The Visitor  is a psychological horror film following a man who mysteriously discovers an old portrait in the attic of someone who looks just like him. Directed by Justin P. Lange, the film is one of the latest in a modern string of restrained folk horror films.
Lack of Nuance:The Visitor drowns out any potential nuance through an altogether boring experience. Without a real figure to drive the horror, the film tries to develop an underlying sense of distrust among its relatively small cast, but the results are murky. So wanting for an antagonist that one of its shocking reveals is a lineup of frogs. Sometimes you watch a film and want it to stop being so buttoned-up.
An Effort Was Made:While it may not be very successful in its goals, its faults don't lie in its construction. For what it's worth, the slow-burning images can be pretty to look at; there's an old, beautiful New England-type manor the lead characters move to, and the filmmakers knew how to make use of its architecture naturalistic lighting in order to bring what are the film's best visuals to life. Unfortunately, this setting doesn't account for much — if any — of the film's attempts at terror, and the forays out into the rest of the world feel relatively cheap in comparison. Finn Jones and Jessica McNamee also feel like they're putting proper work into their characters, picking up and interpreting what the script itself lacks so that the movements of their emotions feel right and earned among the story's progression. Many, many horror movies shoot themselves in the foot by neglecting both of this film's strongest aspects for any number of reasons, so it was refreshing to watch a 'bad' movie feel somewhat professional. This is a Blumhouse production, after all; whatever your opinion of their productions, you can reasonably assume the company brings a level of experience in bringing theater-quality experiences to the small screen. However, there are more than a couple of cheap-feeling jumpscares that seem to test whether or not you're still paying attention.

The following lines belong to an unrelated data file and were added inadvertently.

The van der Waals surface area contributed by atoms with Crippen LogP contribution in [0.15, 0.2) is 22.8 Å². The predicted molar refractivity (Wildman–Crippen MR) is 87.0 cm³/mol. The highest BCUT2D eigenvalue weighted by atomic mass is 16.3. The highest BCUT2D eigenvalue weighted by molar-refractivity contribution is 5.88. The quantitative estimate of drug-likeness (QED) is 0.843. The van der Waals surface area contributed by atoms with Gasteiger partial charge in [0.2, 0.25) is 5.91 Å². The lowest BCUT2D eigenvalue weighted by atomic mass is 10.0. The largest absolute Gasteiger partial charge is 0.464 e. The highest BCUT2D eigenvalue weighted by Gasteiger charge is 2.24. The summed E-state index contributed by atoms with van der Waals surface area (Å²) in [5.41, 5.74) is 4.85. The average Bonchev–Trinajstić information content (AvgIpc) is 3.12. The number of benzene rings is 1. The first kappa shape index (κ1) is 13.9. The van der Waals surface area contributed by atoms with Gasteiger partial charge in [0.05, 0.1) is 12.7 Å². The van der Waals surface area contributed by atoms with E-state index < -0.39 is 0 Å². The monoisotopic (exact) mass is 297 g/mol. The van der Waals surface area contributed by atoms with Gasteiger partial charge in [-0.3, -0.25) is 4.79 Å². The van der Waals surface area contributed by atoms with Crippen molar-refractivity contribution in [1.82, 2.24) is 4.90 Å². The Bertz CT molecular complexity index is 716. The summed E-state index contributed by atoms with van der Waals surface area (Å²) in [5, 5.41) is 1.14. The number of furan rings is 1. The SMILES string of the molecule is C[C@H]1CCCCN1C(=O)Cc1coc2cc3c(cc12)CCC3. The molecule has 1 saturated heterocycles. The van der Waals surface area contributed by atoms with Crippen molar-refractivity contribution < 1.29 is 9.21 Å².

Familiar Territory:The Visitor's primary problem is that its story is likely one you've experienced in one way, shape, or form through any other number of movies that have come before it. What's more is that this is hardly a gripping incarnation of supernatural, generational possession. I respect when these kinds of movies opt for slow-rolling its set up in order to build character and suspense, but it quickly falls apart when as a viewer you realize the film doesn't have much by way of either. Finn Jones can't save this story's pacing issues, especially when the mystery isn't as compelling as insisted. It isn't a particularly bloody or violent horror film, but you're left wanting some type of action by the time the second act has come and gone. The answer to the mystery isn't very satisfying or coherent, and all it does is set up a downbeat ending that I would like more if I had any attachment to the characters. The evil at the center of The Visitor is standard; there is practically nothing setting it apart from its influences or contemporaries.
The Visitor is a mish-mash of other better folk and supernatural horror films that had better-written characters and more exciting events to put them through. One can applaud the restraint in this film's storytelling, then must ask yourself (as a filmmaker), how do you make a story about a man spending a little over an hour getting freaked out by static paintings an enjoyable experience? This film is pretty, but there's barely anything going on at all beneath its top layers.